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You Can’t See the Big Picture If You Have Tunnel Vision

Posted by Mark Fallon on Jun 13, 2017 5:00:00 AM

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“You've got to think about big things while you're doing small things, so that all the small things go in the right direction." - Alvin Toffler

There are many business books that emphasize “focus”. Focus on your strengths. Focus on your core business. Focus Daniel-san. Okay, that last phrase was from “The Karate Kid” movie, but the message is the same one many consultants and gurus exhort to their customers and audiences.

But what happens if you’re too focused? People may direct so much attention on a particular problem, and miss everything else. If you have tunnel vision, you can’t the big picture.

The solution is to strike a balance between the task at hand, and the environment around you. Maintaining balance isn’t a single action, but constant awareness of your situation. And that awareness must take place at the company, team and individual levels.

For most companies today, the most common mistake is focusing on short-term gains, while ignoring long-term stability. With a focus on quarterly, or even annual, budgets, companies may miss opportunities for sustainable growth. While no one can predict what will happen 5 years from now, companies must have a plan to get there.

With that long-term vision, management is able to make decisions in the appropriate context. Staff cuts, reduction in services or products, and outsourcing certain functions may be the best choice, or may be harmful to the life of the company. Can less people handle more customers? If you cut certain lines of business, will the remaining products and services still attract customers? How will your outsourcing partner charge for the inevitable changes needed to keep pace with your competition?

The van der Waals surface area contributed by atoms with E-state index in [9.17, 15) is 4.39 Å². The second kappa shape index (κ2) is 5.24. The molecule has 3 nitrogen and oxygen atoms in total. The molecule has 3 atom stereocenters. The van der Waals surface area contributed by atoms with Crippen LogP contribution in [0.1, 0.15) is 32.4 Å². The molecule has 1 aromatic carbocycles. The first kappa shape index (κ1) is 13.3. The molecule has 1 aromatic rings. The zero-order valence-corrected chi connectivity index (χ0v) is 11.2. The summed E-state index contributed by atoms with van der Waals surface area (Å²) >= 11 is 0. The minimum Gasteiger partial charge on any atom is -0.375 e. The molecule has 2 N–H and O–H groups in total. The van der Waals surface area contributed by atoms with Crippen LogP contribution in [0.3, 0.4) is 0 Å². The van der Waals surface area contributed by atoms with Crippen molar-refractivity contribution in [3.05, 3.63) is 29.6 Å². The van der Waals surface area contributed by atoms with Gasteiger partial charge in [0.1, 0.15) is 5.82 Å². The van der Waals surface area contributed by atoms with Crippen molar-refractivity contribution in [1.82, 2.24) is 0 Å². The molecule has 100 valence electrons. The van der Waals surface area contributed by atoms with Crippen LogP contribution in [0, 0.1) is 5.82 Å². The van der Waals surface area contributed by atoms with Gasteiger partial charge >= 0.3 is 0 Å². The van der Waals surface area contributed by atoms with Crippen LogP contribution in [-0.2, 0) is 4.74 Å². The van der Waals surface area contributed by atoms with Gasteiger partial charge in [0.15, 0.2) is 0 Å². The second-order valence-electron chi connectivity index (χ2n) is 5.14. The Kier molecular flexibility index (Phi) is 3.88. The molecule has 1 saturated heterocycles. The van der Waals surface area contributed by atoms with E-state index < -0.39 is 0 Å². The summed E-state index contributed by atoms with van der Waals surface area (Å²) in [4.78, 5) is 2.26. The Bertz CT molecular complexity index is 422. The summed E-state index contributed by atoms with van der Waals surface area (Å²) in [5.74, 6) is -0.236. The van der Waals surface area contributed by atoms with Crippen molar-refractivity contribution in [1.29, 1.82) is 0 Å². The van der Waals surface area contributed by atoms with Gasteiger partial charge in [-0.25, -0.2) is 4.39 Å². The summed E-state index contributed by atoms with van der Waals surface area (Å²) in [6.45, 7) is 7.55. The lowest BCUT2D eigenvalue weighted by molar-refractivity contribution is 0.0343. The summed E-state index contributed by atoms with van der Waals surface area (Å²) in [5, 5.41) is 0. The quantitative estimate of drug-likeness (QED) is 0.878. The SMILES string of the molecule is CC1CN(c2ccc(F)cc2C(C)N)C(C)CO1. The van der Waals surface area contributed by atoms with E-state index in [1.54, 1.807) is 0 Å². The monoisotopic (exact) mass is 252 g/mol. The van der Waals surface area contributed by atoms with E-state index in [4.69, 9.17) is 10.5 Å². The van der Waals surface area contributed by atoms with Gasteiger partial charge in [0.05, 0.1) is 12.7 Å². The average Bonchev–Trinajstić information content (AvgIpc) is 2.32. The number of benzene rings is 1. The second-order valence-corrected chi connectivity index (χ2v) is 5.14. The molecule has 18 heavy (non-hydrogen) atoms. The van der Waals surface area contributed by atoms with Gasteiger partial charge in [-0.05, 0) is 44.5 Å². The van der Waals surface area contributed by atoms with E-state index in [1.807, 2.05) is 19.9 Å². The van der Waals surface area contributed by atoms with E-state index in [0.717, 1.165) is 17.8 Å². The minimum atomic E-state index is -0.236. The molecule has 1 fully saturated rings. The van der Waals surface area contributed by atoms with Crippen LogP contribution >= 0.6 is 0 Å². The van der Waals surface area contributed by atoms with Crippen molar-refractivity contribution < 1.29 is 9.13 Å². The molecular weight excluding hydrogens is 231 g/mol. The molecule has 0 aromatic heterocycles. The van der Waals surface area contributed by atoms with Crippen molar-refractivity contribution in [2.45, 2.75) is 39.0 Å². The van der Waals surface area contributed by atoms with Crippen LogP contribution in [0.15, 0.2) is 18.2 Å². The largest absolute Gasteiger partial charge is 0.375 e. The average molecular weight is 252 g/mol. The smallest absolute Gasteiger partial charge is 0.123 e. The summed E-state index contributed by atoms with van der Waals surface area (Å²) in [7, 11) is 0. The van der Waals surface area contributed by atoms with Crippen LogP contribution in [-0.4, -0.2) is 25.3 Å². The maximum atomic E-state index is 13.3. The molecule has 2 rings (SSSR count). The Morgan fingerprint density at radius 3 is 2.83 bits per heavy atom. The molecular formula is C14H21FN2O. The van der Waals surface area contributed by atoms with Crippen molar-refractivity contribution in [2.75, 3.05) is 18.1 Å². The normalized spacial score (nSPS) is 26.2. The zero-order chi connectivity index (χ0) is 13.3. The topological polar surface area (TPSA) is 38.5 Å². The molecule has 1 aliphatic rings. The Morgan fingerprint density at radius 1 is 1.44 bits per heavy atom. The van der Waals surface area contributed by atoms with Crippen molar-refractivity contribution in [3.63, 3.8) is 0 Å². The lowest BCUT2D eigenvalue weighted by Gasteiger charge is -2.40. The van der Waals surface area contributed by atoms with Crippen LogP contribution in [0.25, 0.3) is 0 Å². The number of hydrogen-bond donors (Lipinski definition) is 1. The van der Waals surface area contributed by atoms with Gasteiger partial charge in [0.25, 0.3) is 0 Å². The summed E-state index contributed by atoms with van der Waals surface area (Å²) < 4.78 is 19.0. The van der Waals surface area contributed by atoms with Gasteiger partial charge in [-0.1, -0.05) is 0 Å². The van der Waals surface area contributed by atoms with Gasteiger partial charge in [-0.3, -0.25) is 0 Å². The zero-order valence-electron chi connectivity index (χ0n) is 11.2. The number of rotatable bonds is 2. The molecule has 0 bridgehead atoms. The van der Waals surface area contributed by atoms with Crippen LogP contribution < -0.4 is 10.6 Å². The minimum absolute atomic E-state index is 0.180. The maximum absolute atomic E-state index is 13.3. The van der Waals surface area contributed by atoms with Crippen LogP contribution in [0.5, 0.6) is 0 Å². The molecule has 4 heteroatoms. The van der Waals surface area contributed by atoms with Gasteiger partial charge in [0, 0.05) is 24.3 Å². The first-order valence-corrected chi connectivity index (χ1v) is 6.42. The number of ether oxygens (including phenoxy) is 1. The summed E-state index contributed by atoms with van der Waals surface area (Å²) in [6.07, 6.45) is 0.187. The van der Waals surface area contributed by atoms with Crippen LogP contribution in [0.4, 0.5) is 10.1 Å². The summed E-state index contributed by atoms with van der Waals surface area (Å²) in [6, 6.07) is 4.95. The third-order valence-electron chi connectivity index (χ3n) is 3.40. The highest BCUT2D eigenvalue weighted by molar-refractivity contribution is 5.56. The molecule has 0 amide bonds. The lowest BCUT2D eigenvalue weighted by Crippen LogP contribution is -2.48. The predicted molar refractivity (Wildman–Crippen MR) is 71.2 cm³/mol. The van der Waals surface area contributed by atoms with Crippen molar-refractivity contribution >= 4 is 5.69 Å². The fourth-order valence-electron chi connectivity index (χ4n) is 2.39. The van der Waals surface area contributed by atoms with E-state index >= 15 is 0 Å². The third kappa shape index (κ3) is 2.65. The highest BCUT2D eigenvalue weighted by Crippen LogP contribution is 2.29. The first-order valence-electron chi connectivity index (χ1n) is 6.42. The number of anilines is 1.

At the team level, the emphasis is often on projects and departmental budgets. Projects are assigned deadlines and launch dates, so that’s where members shift their focus. Budget dollars and other resources may be scarce, so managers fight for the biggest slice of the pie for their departments.

Narrow views can divert attention from what is most important – the success of the company. The members of the team need to understand how their project fits into the overall strategy of the company. Department managers need to consider the needs of other units. Launch delays and budget reductions may not align with the team’s goals, but may be critical components to the company’s profits.

Individuals are often guilty of both errors – short-range thinking and a narrow view of success. Separately, these mistakes will cause problems and impede success. Together, they become a recipe for disaster.

At the individual level, with short-range thinking, there’s an increased emphasis on the word “short”. Too often, people are thinking only about what they can get done today, with no regard for tomorrow, never mind next week, and certainly not 5 years out. Shortcuts and procrastination are used to avoid solving problems.

A shortcut means sacrificing completeness for timeliness, meaning a future problem for someone to fix. And procrastination delays a solution, often magnifying the problem.

While it may seem natural to put yourself first, you can’t put your own success ahead of the company and your co-workers. As an employee, your most important duty is to help the company be profitable. When companies aren’t profitable, they go out of business. And you lose your job.

To help the company be more profitable, you need to do more than just the task at hand. Your job description represents the minimum that’s expected. You should always consider what’s the next step in the process, who else needs to be involved, and what else you can do for your customers.

Likewise, you need to be aware of how your actions impact your co-workers. If you work in production, you should complete your work in a manner that makes it easier for the next person in line to do their job. When you expect others to cover for you, and take time away from their responsibilities to do your work, you’ve made them less effective at their jobs. When your co-workers aren’t effective, the company is less profitable. And the logic remains the same – when companies aren’t profitable, they go out of business. And you lose your job.

To accomplish a single task, you need to focus on that task. However, to maintain balance and awareness, you need to keep in mind how that task fits into the larger strategy of being successful. You need to take a step back, and look at the big picture.

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